Server Side A/B Split Testing with Bunting

Server-side split testing with Bunting is quick and easy to set up with this guide. However, before we continue, it is important to define what a server side split test is in Bunting, and how it differs from a client side split test.


Server side: Content is delivered from your servers before page load, not from Bunting after page load. Your server must define who to show content to, and informs Bunting via Javascript which variation/control group each visitor is in.

Client side: Content is delivered from Bunting’s servers via Javascript. Bunting handles the visitor targeting, and manages the distribution of visitors across each of the different variation/control groups for you.


Advantages of Server Side A/B Testing:

No ‘blink’ effect
With pre-determined experiment variations that are generated before the browser loads up (rather than after, as on client-side), the experiment is unnoticeable as there is no content replacement, and thus no ‘blink’.

Deep Experimentation Capability
Server-side experiments can test more complex things, such as underlying features, server logic, algorithms, etc.

Less Content Loading
Client side variation content is delivered to replace the control group content, meaning that both the variation content and the control content are both loaded, adding to load times. With server side testing, only the content relating to each visitor’s group is loaded, reducing overhead.

Advantages of Client Side A/B Testing

Visitor Targeting
Perhaps the biggest advantage of client side is that you can use Bunting’s visitor targeting tool. With server side A/B testing your software is responsible for figuring out who to show content to. For this reason, client side is recommended when delivering highly targeted personalised content, while server side is fine if you only wish to run a simple A/B split test.

Easily Accessible to Marketers
Marketers with little technical knowledge can deploy tests using Bunting’s visual editor, and through simple JavaScript modification.

No Developers Required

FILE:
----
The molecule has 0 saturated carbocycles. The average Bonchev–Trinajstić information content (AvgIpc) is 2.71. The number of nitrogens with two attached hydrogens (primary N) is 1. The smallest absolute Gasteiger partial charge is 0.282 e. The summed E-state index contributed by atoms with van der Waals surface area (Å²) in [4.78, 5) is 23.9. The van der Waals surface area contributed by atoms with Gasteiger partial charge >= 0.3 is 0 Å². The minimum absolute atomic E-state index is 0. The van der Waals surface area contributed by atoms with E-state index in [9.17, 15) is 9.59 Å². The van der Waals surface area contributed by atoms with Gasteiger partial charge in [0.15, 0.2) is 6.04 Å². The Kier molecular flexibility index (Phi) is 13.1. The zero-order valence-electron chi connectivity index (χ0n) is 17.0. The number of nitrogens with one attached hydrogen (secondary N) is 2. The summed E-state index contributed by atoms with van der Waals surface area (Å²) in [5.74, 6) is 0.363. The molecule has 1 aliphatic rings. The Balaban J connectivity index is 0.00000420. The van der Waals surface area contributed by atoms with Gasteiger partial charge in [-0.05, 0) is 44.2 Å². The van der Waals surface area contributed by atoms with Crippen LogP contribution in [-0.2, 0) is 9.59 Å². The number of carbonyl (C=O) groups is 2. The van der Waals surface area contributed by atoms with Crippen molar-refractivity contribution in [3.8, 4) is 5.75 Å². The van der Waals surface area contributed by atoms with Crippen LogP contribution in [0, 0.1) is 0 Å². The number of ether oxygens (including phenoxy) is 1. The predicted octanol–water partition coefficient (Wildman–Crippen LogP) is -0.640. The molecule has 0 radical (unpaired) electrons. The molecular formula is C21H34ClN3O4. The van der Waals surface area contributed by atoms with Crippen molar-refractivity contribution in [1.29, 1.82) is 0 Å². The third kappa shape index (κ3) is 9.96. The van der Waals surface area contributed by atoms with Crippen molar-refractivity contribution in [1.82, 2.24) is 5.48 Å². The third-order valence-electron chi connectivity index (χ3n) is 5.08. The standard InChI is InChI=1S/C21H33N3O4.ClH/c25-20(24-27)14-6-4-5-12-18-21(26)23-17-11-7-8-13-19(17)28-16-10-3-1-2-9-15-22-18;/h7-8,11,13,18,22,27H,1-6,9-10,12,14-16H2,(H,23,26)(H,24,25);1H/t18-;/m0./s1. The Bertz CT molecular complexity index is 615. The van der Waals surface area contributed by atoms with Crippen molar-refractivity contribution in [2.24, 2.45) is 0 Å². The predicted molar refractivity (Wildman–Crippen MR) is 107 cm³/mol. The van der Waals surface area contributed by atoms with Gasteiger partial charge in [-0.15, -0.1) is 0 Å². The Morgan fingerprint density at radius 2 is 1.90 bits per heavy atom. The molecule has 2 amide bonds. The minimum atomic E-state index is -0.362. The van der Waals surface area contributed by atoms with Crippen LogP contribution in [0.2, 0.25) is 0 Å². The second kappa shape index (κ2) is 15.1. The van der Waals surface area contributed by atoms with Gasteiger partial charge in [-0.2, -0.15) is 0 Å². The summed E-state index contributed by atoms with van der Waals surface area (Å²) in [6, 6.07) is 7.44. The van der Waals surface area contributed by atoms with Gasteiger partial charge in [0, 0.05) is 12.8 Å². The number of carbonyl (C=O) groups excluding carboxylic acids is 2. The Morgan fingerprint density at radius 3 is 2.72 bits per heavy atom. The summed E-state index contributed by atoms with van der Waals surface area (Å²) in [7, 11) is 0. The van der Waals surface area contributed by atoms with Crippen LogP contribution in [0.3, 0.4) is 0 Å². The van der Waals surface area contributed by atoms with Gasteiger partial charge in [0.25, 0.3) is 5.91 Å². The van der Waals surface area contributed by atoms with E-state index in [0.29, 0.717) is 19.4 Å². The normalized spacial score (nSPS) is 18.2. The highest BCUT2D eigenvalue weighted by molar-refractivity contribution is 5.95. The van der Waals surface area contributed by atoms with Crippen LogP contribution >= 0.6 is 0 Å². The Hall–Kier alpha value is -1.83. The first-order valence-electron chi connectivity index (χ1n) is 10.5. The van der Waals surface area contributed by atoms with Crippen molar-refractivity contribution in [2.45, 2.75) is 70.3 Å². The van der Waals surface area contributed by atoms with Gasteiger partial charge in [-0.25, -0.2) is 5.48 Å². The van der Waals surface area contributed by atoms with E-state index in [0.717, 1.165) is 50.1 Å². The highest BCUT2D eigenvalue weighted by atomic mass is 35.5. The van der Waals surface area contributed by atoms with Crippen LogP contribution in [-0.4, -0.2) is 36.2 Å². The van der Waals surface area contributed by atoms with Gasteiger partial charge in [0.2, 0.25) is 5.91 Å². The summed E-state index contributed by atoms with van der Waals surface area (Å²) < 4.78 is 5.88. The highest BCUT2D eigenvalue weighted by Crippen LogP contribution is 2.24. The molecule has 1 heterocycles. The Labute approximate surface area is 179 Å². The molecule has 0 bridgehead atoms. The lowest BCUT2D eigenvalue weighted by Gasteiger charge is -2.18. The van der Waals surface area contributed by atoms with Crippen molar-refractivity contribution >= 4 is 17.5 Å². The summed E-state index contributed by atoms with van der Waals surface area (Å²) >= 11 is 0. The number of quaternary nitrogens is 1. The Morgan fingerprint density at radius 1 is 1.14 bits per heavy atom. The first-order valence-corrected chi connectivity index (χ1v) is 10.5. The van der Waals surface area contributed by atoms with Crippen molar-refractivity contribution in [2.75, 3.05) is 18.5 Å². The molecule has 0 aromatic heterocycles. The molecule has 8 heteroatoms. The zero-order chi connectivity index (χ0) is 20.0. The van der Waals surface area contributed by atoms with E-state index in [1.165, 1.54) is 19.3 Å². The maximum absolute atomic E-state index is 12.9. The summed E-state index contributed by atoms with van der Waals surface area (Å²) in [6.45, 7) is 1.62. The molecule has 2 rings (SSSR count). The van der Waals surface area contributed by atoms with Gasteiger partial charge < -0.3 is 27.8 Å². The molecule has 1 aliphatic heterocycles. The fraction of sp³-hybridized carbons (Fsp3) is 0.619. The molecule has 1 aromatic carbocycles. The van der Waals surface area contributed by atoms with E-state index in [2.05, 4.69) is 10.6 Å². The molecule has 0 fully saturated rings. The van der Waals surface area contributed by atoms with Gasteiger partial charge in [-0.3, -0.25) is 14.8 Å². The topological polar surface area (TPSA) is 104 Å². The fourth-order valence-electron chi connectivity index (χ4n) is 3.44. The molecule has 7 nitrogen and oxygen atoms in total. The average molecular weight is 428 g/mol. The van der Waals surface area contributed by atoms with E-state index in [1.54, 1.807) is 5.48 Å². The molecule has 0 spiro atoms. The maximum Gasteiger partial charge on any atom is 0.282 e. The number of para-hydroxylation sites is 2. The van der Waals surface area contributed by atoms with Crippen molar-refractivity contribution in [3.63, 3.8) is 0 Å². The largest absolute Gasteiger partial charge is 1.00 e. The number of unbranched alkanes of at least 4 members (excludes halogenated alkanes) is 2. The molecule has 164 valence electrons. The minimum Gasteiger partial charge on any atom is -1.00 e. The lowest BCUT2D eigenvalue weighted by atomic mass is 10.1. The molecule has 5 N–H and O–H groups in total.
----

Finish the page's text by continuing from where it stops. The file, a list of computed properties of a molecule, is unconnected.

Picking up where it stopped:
With client-side testing, there is no need to coordinate with a website code release to deploy experiments. Experiments can be developed and run almost instantly.

Minimal SEO Impact
Since Google typically ignores changes implemented through JavaScript for the purposes of search engine indexing, client-side tests have minimal SEO impact relative to server-side tests, which can be indexed.


If you have decided to implement server side testing with Bunting then follow the setup steps below.

  1. In your Bunting account, click to create a new campaign. Within the first section, Visitor Targeting, select the targeting option ‘Server Side Trigger’. You can find this easily using the targeting options search box.
    It is important that you don’t add any other targeting options, as these could conflict and compromise the collection of your split test data.
  2. On the second step, ‘Content’, you need to select a piece of content (even though we won’t actually be using it to make changes). Choose ‘Change website content’ – providing you don’t open the visual editor and start to make changes, Bunting will then not alter to your website. This will act as your ‘Variation A’.
  3. On the third step, ‘Measure Impact’, turn on split testing, and save the changes to return to the campaigns list. You will see the campaign you’ve just created. Make a note of the campaign ID number, next to the campaign name in the list.
  4. If you want to add more variations (for example, a variation B, C, or D) then simply return to the ‘Content’ step in that campaign, and add more empty content to the corresponding variation tabs.
  5. Activate the campaign. At this point Bunting is ready to collect data, and is waiting for your server to identify who to measure.
  6. On your server, build in the content you wish to show to each variation group. You should also retain a control group, in which you make no changes. For every visitor who arrives at your website, you will need your server side software to assign them with a variation or to the control group, and store a cookie to retain this information for their next page load / visit.
  7. When delivering the content to their page, send the following Javascript to your pages too. This will tell Bunting that the visitor is a part of your test, and which test group they are part of:
<script type="text/javascript">
if (typeof window.$_Bunting=="undefined") window.$_Bunting={d:{}};
if (!$_Bunting.d.psc) $_Bunting.d.psc = [];

Where it states ‘XXXX’ you need to denote the campaign ID, and the variation (‘control’, ‘a’, ‘b’, ‘c’ or ‘d’), separated by a colon. So, for example, if your campaign has ID number 123, and you have assigned the visitor to variation ‘B’ then your script will contain:


In the event of a visitor landing in the control group, your script will contain:


If your website is integrated with the ‘Best Performance’ loading method then this script will need to be inserted above your generic Bunting tracking script. If it is set up for ‘Easier Installation’ then it can be placed anywhere on the page. However, it is good practice to always put this script above the generic Bunting tracking script if possible, as this will future-proof your setup in case a member of your team decide to change the installation method in future.